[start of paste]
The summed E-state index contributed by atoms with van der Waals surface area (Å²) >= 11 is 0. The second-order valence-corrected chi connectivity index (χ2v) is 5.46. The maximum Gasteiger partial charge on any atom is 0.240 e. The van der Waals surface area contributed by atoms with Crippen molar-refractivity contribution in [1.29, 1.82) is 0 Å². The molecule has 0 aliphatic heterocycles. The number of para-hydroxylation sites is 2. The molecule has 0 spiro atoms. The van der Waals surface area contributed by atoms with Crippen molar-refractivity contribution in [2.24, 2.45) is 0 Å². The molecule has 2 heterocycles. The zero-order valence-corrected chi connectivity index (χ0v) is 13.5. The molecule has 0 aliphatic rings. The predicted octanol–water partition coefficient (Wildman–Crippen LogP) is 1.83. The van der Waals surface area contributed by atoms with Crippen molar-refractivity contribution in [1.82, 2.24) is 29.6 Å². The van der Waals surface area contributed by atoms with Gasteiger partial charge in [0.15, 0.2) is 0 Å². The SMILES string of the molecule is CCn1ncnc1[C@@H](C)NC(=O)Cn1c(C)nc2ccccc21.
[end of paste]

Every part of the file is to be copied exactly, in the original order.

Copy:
The summed E-state index contributed by atoms with van der Waals surface area (Å²) >= 11 is 0. The second-order valence-corrected chi connectivity index (χ2v) is 5.46. The maximum Gasteiger partial charge on any atom is 0.240 e. The van der Waals surface area contributed by atoms with Crippen molar-refractivity contribution in [1.29, 1.82) is 0 Å². The molecule has 0 aliphatic heterocycles. The number of para-hydroxylation sites is 2. The molecule has 0 spiro atoms. The van der Waals surface area contributed by atoms with Crippen molar-refractivity contribution in [2.24, 2.45) is 0 Å². The molecule has 2 heterocycles. The zero-order valence-corrected chi connectivity index (χ0v) is 13.5. The molecule has 0 aliphatic rings. The predicted octanol–water partition coefficient (Wildman–Crippen LogP) is 1.83. The van der Waals surface area contributed by atoms with Crippen molar-refractivity contribution in [1.82, 2.24) is 29.6 Å². The van der Waals surface area contributed by atoms with Gasteiger partial charge in [0.15, 0.2) is 0 Å². The SMILES string of the molecule is CCn1ncnc1[C@@H](C)NC(=O)Cn1c(C)nc2ccccc21.